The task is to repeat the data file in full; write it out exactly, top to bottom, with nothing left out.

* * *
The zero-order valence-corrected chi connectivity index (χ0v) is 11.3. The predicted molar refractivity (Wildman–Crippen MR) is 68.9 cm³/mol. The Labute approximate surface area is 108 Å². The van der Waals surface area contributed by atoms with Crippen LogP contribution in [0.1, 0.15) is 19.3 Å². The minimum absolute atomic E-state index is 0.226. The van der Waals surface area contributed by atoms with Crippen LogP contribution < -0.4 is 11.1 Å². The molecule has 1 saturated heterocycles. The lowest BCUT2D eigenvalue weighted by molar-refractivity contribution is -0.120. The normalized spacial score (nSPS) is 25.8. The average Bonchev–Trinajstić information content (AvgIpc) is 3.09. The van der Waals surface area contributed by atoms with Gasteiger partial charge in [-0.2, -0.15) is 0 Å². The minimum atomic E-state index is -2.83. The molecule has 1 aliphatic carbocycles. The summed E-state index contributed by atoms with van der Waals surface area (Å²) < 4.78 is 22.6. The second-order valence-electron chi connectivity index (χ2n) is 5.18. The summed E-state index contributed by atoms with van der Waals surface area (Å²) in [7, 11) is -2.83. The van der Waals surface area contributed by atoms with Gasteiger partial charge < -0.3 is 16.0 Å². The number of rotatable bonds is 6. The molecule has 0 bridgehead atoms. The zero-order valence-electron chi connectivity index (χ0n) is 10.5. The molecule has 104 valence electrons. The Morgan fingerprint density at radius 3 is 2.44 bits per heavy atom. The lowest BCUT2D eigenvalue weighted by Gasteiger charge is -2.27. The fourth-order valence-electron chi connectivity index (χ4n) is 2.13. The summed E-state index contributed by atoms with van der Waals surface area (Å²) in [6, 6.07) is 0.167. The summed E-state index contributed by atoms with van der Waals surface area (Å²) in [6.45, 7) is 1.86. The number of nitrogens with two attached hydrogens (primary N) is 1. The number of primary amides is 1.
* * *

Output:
The zero-order valence-corrected chi connectivity index (χ0v) is 11.3. The predicted molar refractivity (Wildman–Crippen MR) is 68.9 cm³/mol. The Labute approximate surface area is 108 Å². The van der Waals surface area contributed by atoms with Crippen LogP contribution in [0.1, 0.15) is 19.3 Å². The minimum absolute atomic E-state index is 0.226. The van der Waals surface area contributed by atoms with Crippen LogP contribution < -0.4 is 11.1 Å². The molecule has 1 saturated heterocycles. The lowest BCUT2D eigenvalue weighted by molar-refractivity contribution is -0.120. The normalized spacial score (nSPS) is 25.8. The average Bonchev–Trinajstić information content (AvgIpc) is 3.09. The van der Waals surface area contributed by atoms with Gasteiger partial charge in [-0.2, -0.15) is 0 Å². The minimum atomic E-state index is -2.83. The molecule has 1 aliphatic carbocycles. The summed E-state index contributed by atoms with van der Waals surface area (Å²) < 4.78 is 22.6. The second-order valence-electron chi connectivity index (χ2n) is 5.18. The summed E-state index contributed by atoms with van der Waals surface area (Å²) in [7, 11) is -2.83. The van der Waals surface area contributed by atoms with Gasteiger partial charge < -0.3 is 16.0 Å². The number of rotatable bonds is 6. The molecule has 0 bridgehead atoms. The zero-order valence-electron chi connectivity index (χ0n) is 10.5. The molecule has 104 valence electrons. The Morgan fingerprint density at radius 3 is 2.44 bits per heavy atom. The lowest BCUT2D eigenvalue weighted by Gasteiger charge is -2.27. The fourth-order valence-electron chi connectivity index (χ4n) is 2.13. The summed E-state index contributed by atoms with van der Waals surface area (Å²) in [6, 6.07) is 0.167. The summed E-state index contributed by atoms with van der Waals surface area (Å²) in [6.45, 7) is 1.86. The number of nitrogens with two attached hydrogens (primary N) is 1. The number of primary amides is 1.